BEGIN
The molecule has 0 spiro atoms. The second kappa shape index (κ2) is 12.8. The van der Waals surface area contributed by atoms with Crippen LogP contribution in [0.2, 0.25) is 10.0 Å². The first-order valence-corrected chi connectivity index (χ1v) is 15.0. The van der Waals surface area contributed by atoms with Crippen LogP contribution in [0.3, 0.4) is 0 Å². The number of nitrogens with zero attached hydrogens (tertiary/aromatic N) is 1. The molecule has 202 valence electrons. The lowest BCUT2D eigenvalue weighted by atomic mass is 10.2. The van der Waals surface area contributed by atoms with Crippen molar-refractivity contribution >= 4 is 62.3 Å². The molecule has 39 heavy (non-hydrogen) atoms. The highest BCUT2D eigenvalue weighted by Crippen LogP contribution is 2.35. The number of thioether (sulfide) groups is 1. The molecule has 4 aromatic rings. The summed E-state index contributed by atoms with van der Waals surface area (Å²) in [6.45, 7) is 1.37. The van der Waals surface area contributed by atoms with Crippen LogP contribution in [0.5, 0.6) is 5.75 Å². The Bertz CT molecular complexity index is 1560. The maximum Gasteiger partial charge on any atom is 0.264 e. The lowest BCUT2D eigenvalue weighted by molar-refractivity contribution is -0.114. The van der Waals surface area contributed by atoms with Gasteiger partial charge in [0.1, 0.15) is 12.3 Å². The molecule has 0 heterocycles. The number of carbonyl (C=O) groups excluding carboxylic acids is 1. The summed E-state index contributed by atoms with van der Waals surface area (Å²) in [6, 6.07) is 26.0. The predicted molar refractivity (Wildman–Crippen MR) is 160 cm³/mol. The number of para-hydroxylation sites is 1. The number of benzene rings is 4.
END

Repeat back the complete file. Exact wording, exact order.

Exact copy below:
The molecule has 0 spiro atoms. The second kappa shape index (κ2) is 12.8. The van der Waals surface area contributed by atoms with Crippen LogP contribution in [0.2, 0.25) is 10.0 Å². The first-order valence-corrected chi connectivity index (χ1v) is 15.0. The van der Waals surface area contributed by atoms with Crippen LogP contribution in [0.3, 0.4) is 0 Å². The number of nitrogens with zero attached hydrogens (tertiary/aromatic N) is 1. The molecule has 202 valence electrons. The lowest BCUT2D eigenvalue weighted by atomic mass is 10.2. The van der Waals surface area contributed by atoms with Crippen molar-refractivity contribution >= 4 is 62.3 Å². The molecule has 39 heavy (non-hydrogen) atoms. The highest BCUT2D eigenvalue weighted by Crippen LogP contribution is 2.35. The number of thioether (sulfide) groups is 1. The molecule has 4 aromatic rings. The summed E-state index contributed by atoms with van der Waals surface area (Å²) in [6.45, 7) is 1.37. The van der Waals surface area contributed by atoms with Crippen LogP contribution in [0.5, 0.6) is 5.75 Å². The Bertz CT molecular complexity index is 1560. The maximum Gasteiger partial charge on any atom is 0.264 e. The lowest BCUT2D eigenvalue weighted by molar-refractivity contribution is -0.114. The van der Waals surface area contributed by atoms with Gasteiger partial charge in [0.1, 0.15) is 12.3 Å². The molecule has 0 heterocycles. The number of carbonyl (C=O) groups excluding carboxylic acids is 1. The summed E-state index contributed by atoms with van der Waals surface area (Å²) in [6, 6.07) is 26.0. The predicted molar refractivity (Wildman–Crippen MR) is 160 cm³/mol. The number of para-hydroxylation sites is 1. The number of benzene rings is 4.